I hear the drums echoing tonight But she hears only whispers of some quiet conversation She's coming in twelve-thirty flight Her moonlit wings reflect the stars that guide me towards salvation I stopped an old man along the way Hoping to find some old forgotten words or ancient melodies He turned to me as if to say: "Hurry boy, it's waiting there for you"
It's gonna take a lot to drag me away from you There's nothing that a hundred men or more could ever do I bless the rains down in Africa Gonna take some time to do the things we never had
The wild dogs cry out in the night As they grow restless longing for some solitary company I know that I must do what's right Sure as Kilimanjaro rises like Olympus above the Serengeti I seek to cure what's deep inside, frightened of this thing that I've become
It's gonna take a lot to drag me away from you There's nothing that a hundred men or more could ever do I bless the rains down in Africa Gonna take some time to do the things we never had
Rain can also be a blessing for photographers, creating some lovely moody shots.
Seeing a herd of Lancruisers in the distance, and knowing that they always hunt in packs, we surmise there must be a suitable prey around.
We are not disappointed. Wet and bedraggled, there is a pride (or sawt) of lions in the long grass, with what’s left of a dead wildebeest.
Two mums and three cubs (around 1½ - 2 months old) gather around the carcass.
The rain is persistent now; so we put the roof down to stop everything in the car getting wet. Although, looking to the west, it does seem that it might clear up soon.
Actually, almost as soon as we put the roof down, the rain eases off. Typical. We leave it down for a while to see what happens, but as the rain seems to hold off, we raise it again to allow for more movement and ease of photography.
One of the mums has had enough, and goes off, growling.
She then lies down in the short grass to tidy herself up from the eating and the rain.
Followed by a quick roll on the ground.
Before continuing her stroll.
The other mum watches her girlfriend with interest.
And decides that she too would like a roll in the long grass. Copy cat!
Obviously her tummy is not quite full yet: she goes back to the wildebeest for another bite or two.
The cubs try to emulate mum, tugging at their dinner.
I have to say that the normal cuteness associated with lion cubs is not very evident in the wet!
Eating is boring when you’re a young lion cub, playing with mum is much more fun!
Mum, on the other hand, is not impressed. “Will you stop that for goodness sake, I am trying to eat!”
Meanwhile, the sun is trying to come out.
It seems mum number two has also had her fill for the day, leaving the kill behind; licking her chops as she wanders off through the long grass.
She stops to sniff the air; her face still bloody from dinner.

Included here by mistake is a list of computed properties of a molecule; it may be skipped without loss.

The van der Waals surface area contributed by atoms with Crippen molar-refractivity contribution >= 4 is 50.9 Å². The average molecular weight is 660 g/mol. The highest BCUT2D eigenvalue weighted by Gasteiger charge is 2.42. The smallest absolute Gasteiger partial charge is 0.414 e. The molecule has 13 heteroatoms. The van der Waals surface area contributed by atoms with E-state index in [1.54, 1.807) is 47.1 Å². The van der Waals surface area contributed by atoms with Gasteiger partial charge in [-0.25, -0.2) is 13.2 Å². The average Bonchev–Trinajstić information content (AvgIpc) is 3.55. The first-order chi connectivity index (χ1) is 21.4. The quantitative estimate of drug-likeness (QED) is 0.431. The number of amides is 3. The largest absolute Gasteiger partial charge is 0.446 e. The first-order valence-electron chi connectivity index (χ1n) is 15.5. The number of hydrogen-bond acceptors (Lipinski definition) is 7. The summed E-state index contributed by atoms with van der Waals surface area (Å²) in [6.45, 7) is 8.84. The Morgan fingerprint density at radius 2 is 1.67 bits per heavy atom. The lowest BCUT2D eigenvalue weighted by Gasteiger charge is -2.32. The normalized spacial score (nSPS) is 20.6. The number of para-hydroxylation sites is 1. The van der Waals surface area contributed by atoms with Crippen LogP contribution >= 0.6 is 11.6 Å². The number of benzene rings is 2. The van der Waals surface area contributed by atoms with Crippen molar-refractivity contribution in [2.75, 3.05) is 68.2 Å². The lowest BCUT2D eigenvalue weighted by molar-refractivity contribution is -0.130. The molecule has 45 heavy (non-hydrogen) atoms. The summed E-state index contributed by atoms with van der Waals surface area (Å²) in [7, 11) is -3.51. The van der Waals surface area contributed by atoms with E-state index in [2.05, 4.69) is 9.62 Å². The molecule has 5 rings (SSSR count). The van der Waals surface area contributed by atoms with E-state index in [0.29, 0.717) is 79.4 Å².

Aha! So, that is what she could smell!
Dad settles down for a rest – or at least that’s what he thinks. The cubs have other ideas.
Just like mum, dad is not amused either and growls at the playing cubs, who have been jumping up and down on his back and rolling around all over him.
The playful kitties go back to annoying mum for a while.
She is still having none of it.
I am sure this is an expression mothers throughout the world can relate to: the sheer frustration of pleading young eyes.
Eventually they realise it is less hassle to just play amongst themselves.
Time to get a move-on
We reluctantly leave the playing kitties to head for camp. It is already 18:15 and we have another 45 minutes drive from here. "Depending on what we see on the way", as Malisa always says when we ask him how long it will take to get somewhere.
The roads are wet and slippery and in his rush to get to camp before we get into trouble, Malisa starts to skid on the muddy track, then over-compensates. For a brief moment we are hurtling sideways at some speed before he manages to skilfully correct the car. Well done that man! Although I found the ‘Serengeti Drift’ quite exhilarating!
This weather seems to have really brought out the hyenas, as we see a dozen or more during one particular stretch of road. Or perhaps they just like this specific area.
Shooting straight into the setting sun makes for some spectacular backlit images.
Seeing the rainbow, I ask Malisa to find me a giraffe for the foreground. Not too demanding then!
The nearest I get is an elephant and a tree. Beggars can’t be choosers, I guess.
This evening’s stormy clouds have created one of the most spectacular sunsets I have ever seen in Africa, with moody, threatening clouds and ever-changing colours.
I hang out of the window with my camera all the way to the lodge; constantly changing the settings (mainly exposure and white balance) to try and achieve different effects. You can see some of the end results below.
Serengeti Serena Lodge
Just as we arrive at the lodge – in the dark – a long tailed mongoose crosses the road. A very rare animal to spot, it is a first for us. Even Malisa is exciting about it!
The car park is full and very dark; and we have to negotiate lots of obstacles to get to reception. They are busy and check-in is the slowest we have experienced so far. Eventually we are taken to our rooms – it is a great shame that we cannot see them, as they look very unusual and rather fancy from the post card!
The design of this hotel is based on traditional Maasai dwellings, with a number of thatched-roofed rondavels dotted around the ground. We give it the nickname of the ‘Nipple Hotel’ due to…. well, I am sure you can figure that out yourself.
The restaurant is disappointing, with no available tables when we arrive, and most of the buffet food is finished. I am feeling quite weary this evening, and I can’t even finish my one bottle of beer. I must be tired!
As he walks us back to the room, the escort points out a bush baby in the trees.
Lyn and Chris' room.
The room is much too hot despite a fan, and I cannot bear to be surrounded by the mosquito net, so I remove it. I am covered in bites anyway, and they itch like mad in the heat this evening so I struggle to sleep.
Despite an unsatisfactory evening and night, we had an otherwise excellent day on safari. Again. Thank you Calabash Adventures and guide Malisa.